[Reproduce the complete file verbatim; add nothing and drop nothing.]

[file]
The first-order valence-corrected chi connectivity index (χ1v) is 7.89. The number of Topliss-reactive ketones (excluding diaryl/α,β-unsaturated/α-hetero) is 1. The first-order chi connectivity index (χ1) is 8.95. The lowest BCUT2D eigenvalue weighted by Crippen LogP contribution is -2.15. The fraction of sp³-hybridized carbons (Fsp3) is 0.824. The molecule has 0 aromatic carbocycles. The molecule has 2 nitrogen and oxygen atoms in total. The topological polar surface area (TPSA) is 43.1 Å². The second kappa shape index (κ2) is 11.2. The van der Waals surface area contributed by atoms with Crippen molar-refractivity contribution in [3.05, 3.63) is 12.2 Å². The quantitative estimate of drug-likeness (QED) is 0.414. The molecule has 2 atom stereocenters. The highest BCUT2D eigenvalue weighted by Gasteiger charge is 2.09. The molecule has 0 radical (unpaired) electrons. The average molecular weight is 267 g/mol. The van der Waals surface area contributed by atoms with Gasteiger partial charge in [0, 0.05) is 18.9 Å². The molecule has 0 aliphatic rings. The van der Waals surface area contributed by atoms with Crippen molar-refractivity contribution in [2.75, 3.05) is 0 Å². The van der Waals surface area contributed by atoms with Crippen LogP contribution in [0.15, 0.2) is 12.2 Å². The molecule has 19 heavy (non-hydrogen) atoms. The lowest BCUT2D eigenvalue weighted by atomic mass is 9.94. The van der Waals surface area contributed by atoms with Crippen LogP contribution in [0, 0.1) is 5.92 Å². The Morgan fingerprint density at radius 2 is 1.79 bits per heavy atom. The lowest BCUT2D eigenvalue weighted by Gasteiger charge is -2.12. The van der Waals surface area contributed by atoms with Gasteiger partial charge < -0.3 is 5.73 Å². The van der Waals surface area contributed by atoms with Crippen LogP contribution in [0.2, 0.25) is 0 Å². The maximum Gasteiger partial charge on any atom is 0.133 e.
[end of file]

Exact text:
The first-order valence-corrected chi connectivity index (χ1v) is 7.89. The number of Topliss-reactive ketones (excluding diaryl/α,β-unsaturated/α-hetero) is 1. The first-order chi connectivity index (χ1) is 8.95. The lowest BCUT2D eigenvalue weighted by Crippen LogP contribution is -2.15. The fraction of sp³-hybridized carbons (Fsp3) is 0.824. The molecule has 0 aromatic carbocycles. The molecule has 2 nitrogen and oxygen atoms in total. The topological polar surface area (TPSA) is 43.1 Å². The second kappa shape index (κ2) is 11.2. The van der Waals surface area contributed by atoms with Crippen molar-refractivity contribution in [3.05, 3.63) is 12.2 Å². The quantitative estimate of drug-likeness (QED) is 0.414. The molecule has 2 atom stereocenters. The highest BCUT2D eigenvalue weighted by Gasteiger charge is 2.09. The molecule has 0 radical (unpaired) electrons. The average molecular weight is 267 g/mol. The van der Waals surface area contributed by atoms with Gasteiger partial charge in [0, 0.05) is 18.9 Å². The molecule has 0 aliphatic rings. The van der Waals surface area contributed by atoms with Crippen molar-refractivity contribution in [2.75, 3.05) is 0 Å². The van der Waals surface area contributed by atoms with Crippen LogP contribution in [0.15, 0.2) is 12.2 Å². The molecule has 19 heavy (non-hydrogen) atoms. The lowest BCUT2D eigenvalue weighted by atomic mass is 9.94. The van der Waals surface area contributed by atoms with Crippen LogP contribution in [0, 0.1) is 5.92 Å². The Morgan fingerprint density at radius 2 is 1.79 bits per heavy atom. The lowest BCUT2D eigenvalue weighted by Gasteiger charge is -2.12. The van der Waals surface area contributed by atoms with Gasteiger partial charge < -0.3 is 5.73 Å². The van der Waals surface area contributed by atoms with Crippen LogP contribution in [0.2, 0.25) is 0 Å². The maximum Gasteiger partial charge on any atom is 0.133 e.